…Tips & Tricks.
It’s been several months since I started messing around with drones. And mostly I’ve done just that … made a mess.
But along the way I’ve learned a thing or two. Actually; more than will fit in this article, so I suspect this will be “Tips & Tricks #1.”
First though, let’s have a look at what I’ve achieved so far. After about two hours of learning, during which I’ve graduated from short flights in the road, to longer flights in various fields, to venturing onto the beach, I’ve been able to store quite a lot of short video clips. The best of these I’ve cobbled together into a three minute movie of Khanom beach views. It’s in the Twitterings Youtube channel, but you can also take a look right here…
If you’re wondering how I edited that, I’ll cover it in a later article. The learning curve is steep, but the final execution is real easy.
So, tips’n’tricks, let’s get started…
- Don’t drop your drone in the sea.
Pretty obvious, right? But I did it anyways. Salt water is so corrosive that, if you wanted to murder a drone, this would be the fastest way. Now for the excuse…
The thing is, we’ve had several weeks of daytime high winds. Not flying weather. I don’t think any drones like wind, but the cheap hobby drones like mine don’t even like breezes. So, the only time I could even think about flying was before 7 a.m. I’m not a morning person, but I am now a drone person, so sacrifices had to be made.
There I was, on the beach, 6:30, clear skies, bright sun, and most importantly no wind, when I powered up the motors, took off, and that was the signal for the day’s wind to start up. Wind causes a drone to tilt, which removes the lift or downforce, and the result is quite brief. Plop.
The motors and all electronics were corroded in seconds. The only thing salvageable was anything made of plastic. See what I mean about early mornings? Should have stayed in bed.
Anyhoo, Izzie is on the mend with new parts. I only need one more shipment from China and she’ll be good as new. The mailman is starting to give me strange looks.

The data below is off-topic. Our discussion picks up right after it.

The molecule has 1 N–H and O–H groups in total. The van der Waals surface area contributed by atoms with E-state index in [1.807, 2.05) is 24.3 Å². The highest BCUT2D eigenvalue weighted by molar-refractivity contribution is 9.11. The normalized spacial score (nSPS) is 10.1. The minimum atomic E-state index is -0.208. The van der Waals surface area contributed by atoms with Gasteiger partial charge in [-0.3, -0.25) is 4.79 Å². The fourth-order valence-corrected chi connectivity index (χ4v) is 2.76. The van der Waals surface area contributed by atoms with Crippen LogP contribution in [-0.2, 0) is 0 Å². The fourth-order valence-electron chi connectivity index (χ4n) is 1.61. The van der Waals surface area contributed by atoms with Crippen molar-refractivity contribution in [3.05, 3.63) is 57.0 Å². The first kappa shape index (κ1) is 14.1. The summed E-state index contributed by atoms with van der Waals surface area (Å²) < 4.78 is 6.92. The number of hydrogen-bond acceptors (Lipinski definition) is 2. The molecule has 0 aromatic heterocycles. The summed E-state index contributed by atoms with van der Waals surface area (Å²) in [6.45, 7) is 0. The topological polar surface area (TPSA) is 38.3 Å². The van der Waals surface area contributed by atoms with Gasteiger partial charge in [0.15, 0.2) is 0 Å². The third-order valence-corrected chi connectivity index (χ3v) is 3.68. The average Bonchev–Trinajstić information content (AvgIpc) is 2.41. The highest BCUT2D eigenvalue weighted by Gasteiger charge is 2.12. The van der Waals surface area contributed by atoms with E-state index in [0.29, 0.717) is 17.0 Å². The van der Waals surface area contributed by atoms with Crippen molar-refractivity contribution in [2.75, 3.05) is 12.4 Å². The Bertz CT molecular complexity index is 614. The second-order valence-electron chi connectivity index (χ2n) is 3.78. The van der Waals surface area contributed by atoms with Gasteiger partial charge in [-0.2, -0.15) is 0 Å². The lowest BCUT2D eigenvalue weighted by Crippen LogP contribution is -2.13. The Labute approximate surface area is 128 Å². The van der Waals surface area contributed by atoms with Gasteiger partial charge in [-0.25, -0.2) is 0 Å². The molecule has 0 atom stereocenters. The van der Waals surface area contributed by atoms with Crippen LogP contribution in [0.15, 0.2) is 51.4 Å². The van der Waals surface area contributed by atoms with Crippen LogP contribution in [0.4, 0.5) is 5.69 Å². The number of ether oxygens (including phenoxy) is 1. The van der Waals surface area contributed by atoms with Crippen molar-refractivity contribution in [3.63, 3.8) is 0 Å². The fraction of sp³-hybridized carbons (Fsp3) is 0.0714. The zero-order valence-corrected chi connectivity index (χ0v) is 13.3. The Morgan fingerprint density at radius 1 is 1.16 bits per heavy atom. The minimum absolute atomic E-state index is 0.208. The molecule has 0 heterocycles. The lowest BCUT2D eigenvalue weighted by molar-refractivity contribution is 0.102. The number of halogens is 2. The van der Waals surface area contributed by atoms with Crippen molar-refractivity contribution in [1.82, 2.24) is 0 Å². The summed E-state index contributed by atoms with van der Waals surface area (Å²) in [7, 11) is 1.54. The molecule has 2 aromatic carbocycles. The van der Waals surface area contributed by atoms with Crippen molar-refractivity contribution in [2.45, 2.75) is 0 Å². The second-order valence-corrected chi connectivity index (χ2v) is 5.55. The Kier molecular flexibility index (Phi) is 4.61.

In the meantime, I’ve decided to upgrade, although Izzie will still be used for flight practice. Stay tuned for more on that.
- Forecasting the wind.
Pretty important, right? There’s an app for that. Maybe several, but I now use “UAV Forecast.” It shows wind and rain forecasts, along with a “yes” or “no” flying indication. This is a screenshot of what’s kept me grounded. Wind speed on the left…
- Training Skis.
My first attempts at flying were, how to say … well, if you were a spectator you’d say hilarious. I’d be a little kinder and say tentative. Crashes were common, especially on landing. I mentioned a while ago that most drones have quite narrow legs as landing gear; if the motors don’t immediately stop on landing, you’re likely to fall over.
So, I fitted some training skis. Actually I butchered some plastic coat hangers to get the long straight bits and attached them with cable ties…
I have to say, they worked pretty well. I also wrapped some red stickers around the front of the skis, which helped me to know which way the drone was facing. I don’t use them now, partly because they were visible to the camera…
…but I’d recommend the idea to anyone new to flying. They are a confidence builder.
- Bashing propellers.
Most drones have propeller guards, which experienced pilots don’t bother to fit. They add weight, and frankly, they don’t do much. I’ve noticed on crash landings – or unintended impacts with trees – the flimsy plastic guards bend and the props get damaged anyways.
Most purchases come with spare props, usually two or four. That’s not enough. When you order your drone, buy lots of spares. I think so far I’ve bought 16. You’ll find they get chipped or bent, and that sets-up nasty vibrations. And that’s where we come to the moral of this story.
Those vibrations loosen screws, damage motor axles and motors, strip gears, loosen props, and more. Hidden problems – which you will discover when your drone is fifty meters high. So when you order your spare props, also buy spares of everything else you can think of. You’ll need them. That’s why my mailman comes two or three times a week with little packages from China.
Actually, he’s quite a small package himself, being somewhat vertically challenged. He’s also super-polite, bowing deeply every time he sees me. If I happen not to be looking, he disappears from my field of vision. And just as I’m wondering where heck he’s gone, up he pops again with the latest package of drone goodies. A bit like a jack-in-a-box. Boing. “Your props sire.”
- Sticker markers.
Some things are important to find quickly, like the drone’s on/off switch when the motors refuse to stop running after you’ve landed. Why are the switches usually underneath? Are you supposed to turn it off while it’s still in the air?
A brightly colored sticker does the trick. Poke your finger at the bottom of the sticker, and there’s the switch.
I’ve found the same idea useful on the handheld remote controller. There’s a lot of info on the screen, but what I really want to know is the state of the drone’s battery, and next, the level of the remote’s batteries. So, more eye-catching stickers…
Okay, that’s a good list of tips for starters. Hope you found them useful. More later.